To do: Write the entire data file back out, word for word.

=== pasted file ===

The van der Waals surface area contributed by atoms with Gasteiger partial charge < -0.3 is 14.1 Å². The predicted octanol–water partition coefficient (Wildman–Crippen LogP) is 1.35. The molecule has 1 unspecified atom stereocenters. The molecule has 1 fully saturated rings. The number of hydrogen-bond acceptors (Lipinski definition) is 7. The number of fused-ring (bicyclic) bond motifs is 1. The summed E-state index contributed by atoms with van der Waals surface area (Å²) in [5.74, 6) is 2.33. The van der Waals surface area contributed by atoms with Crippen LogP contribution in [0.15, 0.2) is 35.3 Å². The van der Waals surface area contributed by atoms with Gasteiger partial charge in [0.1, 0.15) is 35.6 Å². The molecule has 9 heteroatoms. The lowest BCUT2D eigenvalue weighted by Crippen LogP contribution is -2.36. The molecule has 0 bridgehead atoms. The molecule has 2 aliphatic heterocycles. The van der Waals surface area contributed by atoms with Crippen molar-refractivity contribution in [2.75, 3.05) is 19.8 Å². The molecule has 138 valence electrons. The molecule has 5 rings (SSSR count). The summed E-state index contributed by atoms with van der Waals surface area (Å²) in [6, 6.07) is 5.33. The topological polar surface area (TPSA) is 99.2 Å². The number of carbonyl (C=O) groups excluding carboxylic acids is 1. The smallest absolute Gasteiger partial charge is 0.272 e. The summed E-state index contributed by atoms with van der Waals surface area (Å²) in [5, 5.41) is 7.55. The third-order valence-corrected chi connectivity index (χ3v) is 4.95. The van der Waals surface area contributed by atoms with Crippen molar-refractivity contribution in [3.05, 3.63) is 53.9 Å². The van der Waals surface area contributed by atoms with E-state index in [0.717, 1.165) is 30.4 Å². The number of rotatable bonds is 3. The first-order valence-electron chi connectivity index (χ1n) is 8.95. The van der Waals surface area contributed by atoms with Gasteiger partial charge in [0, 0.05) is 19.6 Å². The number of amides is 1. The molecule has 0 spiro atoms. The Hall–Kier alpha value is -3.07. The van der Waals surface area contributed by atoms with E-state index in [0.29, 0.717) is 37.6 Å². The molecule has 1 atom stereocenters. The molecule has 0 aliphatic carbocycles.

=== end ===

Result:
The van der Waals surface area contributed by atoms with Gasteiger partial charge < -0.3 is 14.1 Å². The predicted octanol–water partition coefficient (Wildman–Crippen LogP) is 1.35. The molecule has 1 unspecified atom stereocenters. The molecule has 1 fully saturated rings. The number of hydrogen-bond acceptors (Lipinski definition) is 7. The number of fused-ring (bicyclic) bond motifs is 1. The summed E-state index contributed by atoms with van der Waals surface area (Å²) in [5.74, 6) is 2.33. The van der Waals surface area contributed by atoms with Crippen LogP contribution in [0.15, 0.2) is 35.3 Å². The van der Waals surface area contributed by atoms with Gasteiger partial charge in [0.1, 0.15) is 35.6 Å². The molecule has 9 heteroatoms. The lowest BCUT2D eigenvalue weighted by Crippen LogP contribution is -2.36. The molecule has 0 bridgehead atoms. The molecule has 2 aliphatic heterocycles. The van der Waals surface area contributed by atoms with Crippen molar-refractivity contribution in [2.75, 3.05) is 19.8 Å². The molecule has 138 valence electrons. The molecule has 5 rings (SSSR count). The summed E-state index contributed by atoms with van der Waals surface area (Å²) in [6, 6.07) is 5.33. The topological polar surface area (TPSA) is 99.2 Å². The number of carbonyl (C=O) groups excluding carboxylic acids is 1. The smallest absolute Gasteiger partial charge is 0.272 e. The summed E-state index contributed by atoms with van der Waals surface area (Å²) in [5, 5.41) is 7.55. The third-order valence-corrected chi connectivity index (χ3v) is 4.95. The van der Waals surface area contributed by atoms with Crippen molar-refractivity contribution in [3.05, 3.63) is 53.9 Å². The van der Waals surface area contributed by atoms with E-state index in [0.717, 1.165) is 30.4 Å². The number of rotatable bonds is 3. The first-order valence-electron chi connectivity index (χ1n) is 8.95. The van der Waals surface area contributed by atoms with Gasteiger partial charge in [0, 0.05) is 19.6 Å². The number of amides is 1. The molecule has 0 spiro atoms. The Hall–Kier alpha value is -3.07. The van der Waals surface area contributed by atoms with E-state index in [0.29, 0.717) is 37.6 Å². The molecule has 1 atom stereocenters. The molecule has 0 aliphatic carbocycles.